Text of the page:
Give them a copy of the conclusions of the Air Resources Board’s report, which can be found on their website: Or, just give them the site address so they can download the whole Leafblower Report.

Speak to the blower user.

After the conversation, take notes of what occurred, in case you need to support the fact that you first made a personal complaint, and to record what the violator said to you. 

Please be as matter-of-fact and informative as possible.  It doesn’t help to be aggressive or angry towards the blower operator.

Many gardeners have no idea that anyone, other than those people involved in securing the ban, may also be disturbed.  Some have been instructed to use blowers by their job supervisor, and are ill at ease in the first place.  They, too, may hate the noise and the dust.

Explain the illegality of the blower use.  Explain how it disturbs or disrupts your life; especially how the machine’s noise and the dust it blows up make you feel angry.  (NOT how the gardener or worker, himself or herself, is making you angry).

Mention that, if you must report the violation, the homeowner can also be fined, and may become angry.

If necessary, take a witness and/or a cellular phone.  If you have a friendly response, offer to use pre-programmed numbers on your phone to call the hotline or City Attorney’s office to let the gardener confirm the ban. 

If he refuses to discontinue use, call the hotline and make a report as you walk away..

Another time, audiotape or video the blower use to replay to the employer.  Leave volume at same setting for recording and playback while you try to have a conversation with your neighbor about the blower use..  Compare these tapes with a list of decibel levels taken from your own property.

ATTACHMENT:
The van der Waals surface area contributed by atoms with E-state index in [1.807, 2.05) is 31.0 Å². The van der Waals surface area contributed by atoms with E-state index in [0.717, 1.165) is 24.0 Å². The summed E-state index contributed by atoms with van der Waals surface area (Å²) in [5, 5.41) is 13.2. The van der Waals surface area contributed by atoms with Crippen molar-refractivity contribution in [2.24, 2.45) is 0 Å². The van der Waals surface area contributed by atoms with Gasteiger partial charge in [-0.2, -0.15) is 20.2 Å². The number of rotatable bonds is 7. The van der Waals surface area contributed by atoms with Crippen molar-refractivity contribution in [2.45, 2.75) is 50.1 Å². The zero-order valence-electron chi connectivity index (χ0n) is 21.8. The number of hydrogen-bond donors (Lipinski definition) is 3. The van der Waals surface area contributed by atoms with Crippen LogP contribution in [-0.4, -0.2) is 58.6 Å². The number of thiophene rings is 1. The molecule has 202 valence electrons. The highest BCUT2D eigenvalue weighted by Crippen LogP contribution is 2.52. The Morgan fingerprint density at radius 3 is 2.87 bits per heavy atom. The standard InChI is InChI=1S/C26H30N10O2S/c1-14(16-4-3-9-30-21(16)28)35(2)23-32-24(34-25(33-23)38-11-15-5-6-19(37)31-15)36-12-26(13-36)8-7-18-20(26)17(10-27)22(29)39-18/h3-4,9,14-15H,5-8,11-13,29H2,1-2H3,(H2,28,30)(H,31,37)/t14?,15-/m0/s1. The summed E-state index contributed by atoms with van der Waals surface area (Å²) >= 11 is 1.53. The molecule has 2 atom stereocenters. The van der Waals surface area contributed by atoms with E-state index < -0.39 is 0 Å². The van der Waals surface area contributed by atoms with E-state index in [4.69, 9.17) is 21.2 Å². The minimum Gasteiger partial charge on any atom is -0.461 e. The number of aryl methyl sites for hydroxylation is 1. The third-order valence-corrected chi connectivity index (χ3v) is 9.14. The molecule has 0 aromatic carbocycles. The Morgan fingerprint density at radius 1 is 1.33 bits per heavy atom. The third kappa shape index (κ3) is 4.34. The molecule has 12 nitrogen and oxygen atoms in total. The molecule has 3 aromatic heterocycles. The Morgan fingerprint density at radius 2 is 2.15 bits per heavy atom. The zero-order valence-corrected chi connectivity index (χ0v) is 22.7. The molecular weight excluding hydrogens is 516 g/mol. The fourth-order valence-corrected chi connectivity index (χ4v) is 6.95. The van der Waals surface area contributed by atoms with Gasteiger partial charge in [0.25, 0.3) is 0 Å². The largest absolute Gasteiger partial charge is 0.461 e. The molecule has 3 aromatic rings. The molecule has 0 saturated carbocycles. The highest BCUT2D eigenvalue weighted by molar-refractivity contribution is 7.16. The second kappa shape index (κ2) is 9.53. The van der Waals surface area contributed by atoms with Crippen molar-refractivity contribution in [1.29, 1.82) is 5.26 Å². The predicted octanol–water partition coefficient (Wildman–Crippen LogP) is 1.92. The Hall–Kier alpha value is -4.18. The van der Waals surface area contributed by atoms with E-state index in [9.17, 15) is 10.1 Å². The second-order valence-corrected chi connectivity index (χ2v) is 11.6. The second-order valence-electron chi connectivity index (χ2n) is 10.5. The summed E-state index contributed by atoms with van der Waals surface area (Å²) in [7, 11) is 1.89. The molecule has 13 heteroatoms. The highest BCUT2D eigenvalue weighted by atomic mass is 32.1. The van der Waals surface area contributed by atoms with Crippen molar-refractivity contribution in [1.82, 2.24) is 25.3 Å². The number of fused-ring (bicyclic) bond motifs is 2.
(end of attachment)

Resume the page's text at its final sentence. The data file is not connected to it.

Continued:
Speak up immediately when dust and debris shoots onto your property or into your house.
This is best done while some dust is still suspended over your property.  Point out to workers the results of their ambitious work habits.  If you remain as friendly as possible, showing irritation with the machine, not the worker, they may recognize the irony of their cleaning one property only to trash another.  You might appear resigned that the machines can cause this nuisance, but firm that it doesn’t have to occur.

Remind workers that manufacturers discourage the use of full-throttle on a regular basis.  It is not necessary, and seldom hurries a job along.

Speak up to your neighborhood homeowner group or condo management group.  Ask to speak at the yearly membership meeting.
Keep records of dates, times, experiences, what info you gave violator, what their response was.
 
These may help if you or the City Attorney goes to court.  Inform the report Hot Line or the Police that you have these records.

Immediately after speaking with a violator, take notes about the conversation.  Don’t wait a week or even a day, when your own interpretation of the memory may put “words in their mouths”. 

These conversations will give you a good idea of what “party line” is being passed around by your opponents, for, after the first time you hear them, many conversations will sound like a script.

Check the decibel level of blowers at the distance cited by local noise ordinances.  In Los Angeles, all gardening machines used on a regular basis must be 65dB or less at 50 feet.

View LA Ordinance here.

As long as you are reporting, report mowers, lawn edgers and trimmers that are over 65 db.
Small, hand-held, batter-operated Decibel meters can be found in electronic stores for about $40-$70.  Share yours with friends or circulate it within your group. Follow instructions regarding settings and use, in order to get accurate readings.

Show your results to neighbors or workers who think you are overly concerned.